In G. jasminoides, UGTs are involved in a variety of biosynthesis of secondary metabolite pathways and are also the key downstream enzymes in crocin biosynthesis. In the inferred iridoid pathway (Fig 7A), 7-deoxyloganetic acid generates different iridoid derivatives under the action of various enzymes, and geniposide is finally generated via the action of P450, in which different UGTs participate in a multistep reaction. Fig 7A shows that UGT participates in geniposidic acid, shanzhiside, geniposide and genipin-1-gentiobioside synthesis. As observed at the transcription level, the expression level of the unigene encoding UGT in GFS was higher than other groups, and the expression level in FP was the lowest. The metabonomic results showed that besides geniposide, Shanzhiside methylester and Shanzhiside, other iridoids presented higher ion abundance in red fruits than in green fruits. Geniposide and Shanzhiside methylester showed higher ion abundance in GFS than other groups, and showed that Shanzhiside in the peel was higher than that in the sarcocarp (Fig 7C, S6 Table). Comprehensive analysis showed that the expression patterns of UGTS-I-1, UGTS-I-2 and UGTS-I-3 were positively correlated with the ion abundance of geniposide in sarcocarp (Fig 7B). These results suggested that the three genes were responsible for the biosynthesis of geniposide, and these genes were selected for further analysis. In the crocin pathway, with the exception of UGT-3, the remaining UGTs were positively correlated with the total ion abundance of the three types of crocin, which was higher in the red fruit than in the green fruit, and that in the sarcocarp was higher than that in the peel (Fig 7C and 7G, S6 Table). We hypothesize that these genes are involved in and regulate the biosynthesis of crocin. In summary, the enzyme activity of UGTs directly affects the biosynthesis of iridoids and crocin, and we will conduct further studies on these genes.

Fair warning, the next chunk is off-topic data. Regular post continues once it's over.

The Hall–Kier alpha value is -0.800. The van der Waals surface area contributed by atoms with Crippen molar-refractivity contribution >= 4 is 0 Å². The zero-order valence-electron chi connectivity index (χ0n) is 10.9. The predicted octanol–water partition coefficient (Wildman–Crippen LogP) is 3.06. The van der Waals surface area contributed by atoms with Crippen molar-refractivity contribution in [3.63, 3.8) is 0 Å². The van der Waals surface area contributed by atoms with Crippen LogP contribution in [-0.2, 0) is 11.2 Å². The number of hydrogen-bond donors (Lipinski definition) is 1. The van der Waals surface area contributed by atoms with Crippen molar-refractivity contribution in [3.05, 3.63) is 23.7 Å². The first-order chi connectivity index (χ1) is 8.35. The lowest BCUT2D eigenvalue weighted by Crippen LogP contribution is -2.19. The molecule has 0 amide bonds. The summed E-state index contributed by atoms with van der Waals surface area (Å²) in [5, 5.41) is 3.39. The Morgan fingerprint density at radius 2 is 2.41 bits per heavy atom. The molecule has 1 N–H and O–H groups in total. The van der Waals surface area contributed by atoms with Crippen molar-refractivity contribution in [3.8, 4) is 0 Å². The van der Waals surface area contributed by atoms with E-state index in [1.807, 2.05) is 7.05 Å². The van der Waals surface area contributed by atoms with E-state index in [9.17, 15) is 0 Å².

Conjoint analysis of DEGs and DAMs associated with other metabolic pathways in four samples

According to the combined analysis of DAMs and DEGs in this study, the different genes and different metabolites in the same group were simultaneously mapped to the KEGG pathway map to better understand the relationships between the genes and metabolites. Table 4 shows that the six groups were also associated with seven metabolic pathways, which included phenylpropanoid biosynthesis, flavonoid biosynthesis, flavone and flavonol biosynthesis, ubiquinone and other terpenoidquinone biosynthesis, tyrosine metabolism, folate biosynthesis and isoquinoline alkaloid biosynthesis. In each group, the numbers of DEGs and DAMs that were enriched in the phenylalanine biosynthesis pathway were greatest. The major DAMs were concentrated in the p-coumaryl alcohol, coniferyl alcohol, scopoletin, 4-hydroxybenzoic acid, syringin and syringetin pathways. These results showed that in addition to the iridoids and crocins present in G. jasminoides fruit, other DAMs also showed significant differences in different fruit parts and samples from different maturation stages, which also provided basic data for our study on the biosynthesis of other metabolites in G. jasminoides. Additionally, upstream of the MEP and MVA pathways, the significant DAMs and DEGs identified from the phenylalanine biosynthesis pathway also indicate new research directions.


Localization of active components in different parts of Gardenia jasminoides fruit